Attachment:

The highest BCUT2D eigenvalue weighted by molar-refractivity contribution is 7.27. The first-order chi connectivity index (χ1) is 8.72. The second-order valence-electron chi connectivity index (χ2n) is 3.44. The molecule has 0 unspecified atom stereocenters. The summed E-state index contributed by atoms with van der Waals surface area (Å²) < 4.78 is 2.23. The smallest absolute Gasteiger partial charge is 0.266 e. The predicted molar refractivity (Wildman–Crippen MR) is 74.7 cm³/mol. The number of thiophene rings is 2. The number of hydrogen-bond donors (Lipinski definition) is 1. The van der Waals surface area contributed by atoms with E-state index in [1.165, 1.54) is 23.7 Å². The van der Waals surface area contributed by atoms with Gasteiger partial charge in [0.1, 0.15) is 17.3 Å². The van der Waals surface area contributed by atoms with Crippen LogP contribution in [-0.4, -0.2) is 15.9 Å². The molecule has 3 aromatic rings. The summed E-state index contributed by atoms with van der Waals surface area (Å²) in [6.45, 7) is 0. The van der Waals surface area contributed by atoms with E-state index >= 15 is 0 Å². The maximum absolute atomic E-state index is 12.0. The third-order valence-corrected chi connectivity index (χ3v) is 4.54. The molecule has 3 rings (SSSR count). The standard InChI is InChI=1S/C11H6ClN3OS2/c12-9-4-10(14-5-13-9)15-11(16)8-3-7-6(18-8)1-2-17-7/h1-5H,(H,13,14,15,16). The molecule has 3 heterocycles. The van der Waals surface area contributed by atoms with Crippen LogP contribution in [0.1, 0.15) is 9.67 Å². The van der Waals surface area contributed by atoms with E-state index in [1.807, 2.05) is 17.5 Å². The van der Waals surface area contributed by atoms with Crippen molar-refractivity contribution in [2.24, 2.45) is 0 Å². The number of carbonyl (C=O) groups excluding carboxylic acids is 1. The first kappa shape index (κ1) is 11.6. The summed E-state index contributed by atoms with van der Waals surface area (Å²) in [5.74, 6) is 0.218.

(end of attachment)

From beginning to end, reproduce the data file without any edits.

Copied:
The highest BCUT2D eigenvalue weighted by molar-refractivity contribution is 7.27. The first-order chi connectivity index (χ1) is 8.72. The second-order valence-electron chi connectivity index (χ2n) is 3.44. The molecule has 0 unspecified atom stereocenters. The summed E-state index contributed by atoms with van der Waals surface area (Å²) < 4.78 is 2.23. The smallest absolute Gasteiger partial charge is 0.266 e. The predicted molar refractivity (Wildman–Crippen MR) is 74.7 cm³/mol. The number of thiophene rings is 2. The number of hydrogen-bond donors (Lipinski definition) is 1. The van der Waals surface area contributed by atoms with E-state index in [1.165, 1.54) is 23.7 Å². The van der Waals surface area contributed by atoms with Gasteiger partial charge in [0.1, 0.15) is 17.3 Å². The van der Waals surface area contributed by atoms with Crippen LogP contribution in [-0.4, -0.2) is 15.9 Å². The molecule has 3 aromatic rings. The summed E-state index contributed by atoms with van der Waals surface area (Å²) in [6.45, 7) is 0. The van der Waals surface area contributed by atoms with E-state index >= 15 is 0 Å². The maximum absolute atomic E-state index is 12.0. The third-order valence-corrected chi connectivity index (χ3v) is 4.54. The molecule has 3 rings (SSSR count). The standard InChI is InChI=1S/C11H6ClN3OS2/c12-9-4-10(14-5-13-9)15-11(16)8-3-7-6(18-8)1-2-17-7/h1-5H,(H,13,14,15,16). The molecule has 3 heterocycles. The van der Waals surface area contributed by atoms with Crippen LogP contribution in [0.1, 0.15) is 9.67 Å². The van der Waals surface area contributed by atoms with E-state index in [1.807, 2.05) is 17.5 Å². The van der Waals surface area contributed by atoms with Crippen molar-refractivity contribution in [2.24, 2.45) is 0 Å². The number of carbonyl (C=O) groups excluding carboxylic acids is 1. The first kappa shape index (κ1) is 11.6. The summed E-state index contributed by atoms with van der Waals surface area (Å²) in [5.74, 6) is 0.218.